Search Inside Yourself

Posted August 27, 2014 in Self-Insight, What We're Reading

Search Inside YourselfSearch Inside Yourself by Chade-Meng Tan

Review by: Brenda Marshall

The Premise: The book is based on the very popular mindfulness-based emotional intelligence program offered at Google. The guiding premise is that “happy brains” create more creative, productive, compassionate and helpful employees, and people and contemplative practices are key. The book focuses on skill development in three key areas: attention training, self knowledge and self mastery and creating useful habits. Right now, the media is filled with stories about the importance of brain science, emotional intelligence and mindfulness and their connection to overall wellness and productivity on the corporate front. It’s easy to get lost in all the ideas. Chade-Meng Tan does a great job of pulling together key nuggets from each domain and summarizing the principles in easy to follow language. Every chapter includes user-friendly descriptions of the concepts and interesting activities to develop the skills. With great headings, and a well organized format, readers can easily jump into the areas that catch their interest first without losing the overall message of the book.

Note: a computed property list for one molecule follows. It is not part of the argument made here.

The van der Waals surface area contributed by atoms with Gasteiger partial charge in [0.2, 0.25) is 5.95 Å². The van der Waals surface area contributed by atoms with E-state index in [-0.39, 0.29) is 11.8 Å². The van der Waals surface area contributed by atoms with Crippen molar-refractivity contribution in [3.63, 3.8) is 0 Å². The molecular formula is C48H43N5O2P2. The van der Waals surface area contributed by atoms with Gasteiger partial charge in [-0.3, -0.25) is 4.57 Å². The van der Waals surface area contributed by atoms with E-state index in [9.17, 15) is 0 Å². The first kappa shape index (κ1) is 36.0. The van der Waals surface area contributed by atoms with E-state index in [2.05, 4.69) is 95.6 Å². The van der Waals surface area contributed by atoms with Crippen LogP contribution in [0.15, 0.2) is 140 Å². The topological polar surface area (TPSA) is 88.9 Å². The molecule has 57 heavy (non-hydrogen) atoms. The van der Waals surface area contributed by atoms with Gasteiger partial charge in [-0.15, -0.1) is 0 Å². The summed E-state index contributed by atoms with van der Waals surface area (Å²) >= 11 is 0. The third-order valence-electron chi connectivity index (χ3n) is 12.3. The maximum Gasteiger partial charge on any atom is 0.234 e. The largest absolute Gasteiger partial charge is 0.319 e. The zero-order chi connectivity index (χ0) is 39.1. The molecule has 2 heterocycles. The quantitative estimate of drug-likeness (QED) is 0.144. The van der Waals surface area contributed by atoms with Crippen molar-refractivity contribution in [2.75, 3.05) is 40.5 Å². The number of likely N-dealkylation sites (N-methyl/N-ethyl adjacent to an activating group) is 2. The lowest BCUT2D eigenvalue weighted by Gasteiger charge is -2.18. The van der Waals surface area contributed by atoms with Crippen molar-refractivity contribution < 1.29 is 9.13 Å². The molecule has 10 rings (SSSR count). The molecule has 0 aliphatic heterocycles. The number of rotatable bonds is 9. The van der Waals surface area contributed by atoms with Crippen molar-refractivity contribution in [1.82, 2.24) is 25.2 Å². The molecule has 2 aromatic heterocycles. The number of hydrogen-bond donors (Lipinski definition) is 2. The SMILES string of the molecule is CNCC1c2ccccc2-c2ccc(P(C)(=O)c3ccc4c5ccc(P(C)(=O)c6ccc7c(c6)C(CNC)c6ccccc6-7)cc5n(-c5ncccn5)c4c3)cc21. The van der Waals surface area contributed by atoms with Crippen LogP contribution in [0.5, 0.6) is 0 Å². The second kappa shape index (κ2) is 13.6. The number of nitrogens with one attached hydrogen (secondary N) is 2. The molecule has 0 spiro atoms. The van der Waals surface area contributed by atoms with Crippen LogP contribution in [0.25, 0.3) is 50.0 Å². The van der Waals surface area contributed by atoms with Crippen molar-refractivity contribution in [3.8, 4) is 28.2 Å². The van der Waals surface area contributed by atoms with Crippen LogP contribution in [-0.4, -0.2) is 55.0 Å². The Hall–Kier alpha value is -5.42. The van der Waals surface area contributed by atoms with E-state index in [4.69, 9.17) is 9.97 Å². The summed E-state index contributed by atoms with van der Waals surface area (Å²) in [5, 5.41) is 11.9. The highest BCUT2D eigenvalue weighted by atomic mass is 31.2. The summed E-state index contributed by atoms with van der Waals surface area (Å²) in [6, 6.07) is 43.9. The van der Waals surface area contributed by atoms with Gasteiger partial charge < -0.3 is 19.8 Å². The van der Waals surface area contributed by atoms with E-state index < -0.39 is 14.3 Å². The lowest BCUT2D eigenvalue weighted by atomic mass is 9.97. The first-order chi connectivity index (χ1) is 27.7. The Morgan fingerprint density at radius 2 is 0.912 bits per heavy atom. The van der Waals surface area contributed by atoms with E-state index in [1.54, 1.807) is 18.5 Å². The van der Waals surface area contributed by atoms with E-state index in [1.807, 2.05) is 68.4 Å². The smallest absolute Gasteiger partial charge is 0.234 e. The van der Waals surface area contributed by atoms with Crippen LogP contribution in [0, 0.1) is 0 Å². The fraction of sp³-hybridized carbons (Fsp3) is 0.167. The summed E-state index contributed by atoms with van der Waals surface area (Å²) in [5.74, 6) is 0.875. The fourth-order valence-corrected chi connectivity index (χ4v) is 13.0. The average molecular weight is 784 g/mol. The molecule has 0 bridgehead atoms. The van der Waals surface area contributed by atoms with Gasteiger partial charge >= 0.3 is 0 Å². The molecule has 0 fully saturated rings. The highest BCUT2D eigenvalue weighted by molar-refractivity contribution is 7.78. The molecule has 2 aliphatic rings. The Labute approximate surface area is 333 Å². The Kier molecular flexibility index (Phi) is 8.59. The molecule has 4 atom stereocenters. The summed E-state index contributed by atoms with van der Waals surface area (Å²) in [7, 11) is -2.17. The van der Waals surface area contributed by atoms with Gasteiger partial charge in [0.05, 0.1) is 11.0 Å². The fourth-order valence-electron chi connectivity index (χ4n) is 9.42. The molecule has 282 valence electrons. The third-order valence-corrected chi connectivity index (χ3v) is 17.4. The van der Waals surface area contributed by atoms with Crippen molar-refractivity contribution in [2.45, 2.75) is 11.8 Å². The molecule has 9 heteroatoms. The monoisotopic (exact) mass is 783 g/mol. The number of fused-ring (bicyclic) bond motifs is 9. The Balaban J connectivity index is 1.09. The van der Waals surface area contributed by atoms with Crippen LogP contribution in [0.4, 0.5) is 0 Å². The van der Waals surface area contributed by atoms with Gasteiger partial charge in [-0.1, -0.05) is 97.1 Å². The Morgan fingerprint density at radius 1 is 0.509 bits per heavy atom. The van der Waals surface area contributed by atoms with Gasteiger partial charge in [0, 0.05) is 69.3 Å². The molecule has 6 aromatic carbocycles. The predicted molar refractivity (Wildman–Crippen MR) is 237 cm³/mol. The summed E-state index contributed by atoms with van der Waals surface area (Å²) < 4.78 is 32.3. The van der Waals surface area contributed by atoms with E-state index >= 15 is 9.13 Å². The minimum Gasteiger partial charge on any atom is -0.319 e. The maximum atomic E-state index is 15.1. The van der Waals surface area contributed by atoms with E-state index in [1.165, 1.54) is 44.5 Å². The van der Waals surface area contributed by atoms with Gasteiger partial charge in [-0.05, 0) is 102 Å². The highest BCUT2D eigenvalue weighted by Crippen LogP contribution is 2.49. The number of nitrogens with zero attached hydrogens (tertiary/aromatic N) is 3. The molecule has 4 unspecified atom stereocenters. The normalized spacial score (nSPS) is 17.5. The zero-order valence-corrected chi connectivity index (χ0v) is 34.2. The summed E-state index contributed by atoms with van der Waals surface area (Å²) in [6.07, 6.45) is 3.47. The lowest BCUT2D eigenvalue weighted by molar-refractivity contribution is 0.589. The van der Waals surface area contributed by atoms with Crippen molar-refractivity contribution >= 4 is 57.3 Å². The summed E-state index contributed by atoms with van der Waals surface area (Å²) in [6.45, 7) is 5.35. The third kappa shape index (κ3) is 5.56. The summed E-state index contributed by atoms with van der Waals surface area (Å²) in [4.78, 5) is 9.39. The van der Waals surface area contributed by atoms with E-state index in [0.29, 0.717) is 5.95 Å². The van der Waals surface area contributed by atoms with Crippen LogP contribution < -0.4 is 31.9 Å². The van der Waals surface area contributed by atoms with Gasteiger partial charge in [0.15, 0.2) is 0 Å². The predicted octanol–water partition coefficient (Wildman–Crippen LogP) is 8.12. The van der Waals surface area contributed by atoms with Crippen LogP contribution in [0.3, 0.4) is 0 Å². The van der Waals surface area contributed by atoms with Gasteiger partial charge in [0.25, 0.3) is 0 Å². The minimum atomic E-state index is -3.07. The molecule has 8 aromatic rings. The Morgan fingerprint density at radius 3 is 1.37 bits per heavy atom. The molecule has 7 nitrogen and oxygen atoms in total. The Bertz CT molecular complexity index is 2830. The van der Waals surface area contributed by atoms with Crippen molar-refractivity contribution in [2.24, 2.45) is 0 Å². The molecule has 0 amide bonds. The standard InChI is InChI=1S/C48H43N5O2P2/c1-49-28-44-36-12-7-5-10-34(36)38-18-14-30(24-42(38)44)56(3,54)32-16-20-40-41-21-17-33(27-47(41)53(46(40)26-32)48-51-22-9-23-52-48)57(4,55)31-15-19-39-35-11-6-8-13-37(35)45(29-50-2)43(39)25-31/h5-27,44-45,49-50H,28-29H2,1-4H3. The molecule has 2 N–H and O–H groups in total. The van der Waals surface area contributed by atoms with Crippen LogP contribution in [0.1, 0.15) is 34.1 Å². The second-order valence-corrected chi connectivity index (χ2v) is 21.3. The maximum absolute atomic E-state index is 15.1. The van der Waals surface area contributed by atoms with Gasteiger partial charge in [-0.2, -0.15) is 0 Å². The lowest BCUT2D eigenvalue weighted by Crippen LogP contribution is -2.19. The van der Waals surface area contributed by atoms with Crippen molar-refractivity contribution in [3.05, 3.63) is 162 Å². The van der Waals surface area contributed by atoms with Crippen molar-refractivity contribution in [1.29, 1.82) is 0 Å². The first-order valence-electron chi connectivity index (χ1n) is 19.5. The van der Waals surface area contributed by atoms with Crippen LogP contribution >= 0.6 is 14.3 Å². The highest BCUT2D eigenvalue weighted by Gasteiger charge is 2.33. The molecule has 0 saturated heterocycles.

The Bottom-line: What I liked the best about this book is the balance between theory and practice. Each chapter includes a commentary on the concept, complete with references to documented research and several activities to try. For those who need to understand the “why” before they can embrace a new idea, there is just enough science and sprinkling of “big names” throughout to establish good credibility. I’ve gifted it to many of my coaching clients and we’ve worked through the activities together. I could also see a leadership team embedding discussions about the concepts in their monthly team meetings and potentially taking turns leading others through the activities. Chade-Meng’s conversational style, can at times be wearing and some of the cartoons a little hokey, but overall the message is super positive and helpful. As Tan says, “…each of us can develop an extraordinarily capable mind that is, first and foremost, profoundly peaceful, happy, and compassionate.” Hey – and who wouldn’t want that?

Rating: I think this is a great book for anyone. I’m giving it to my mom!

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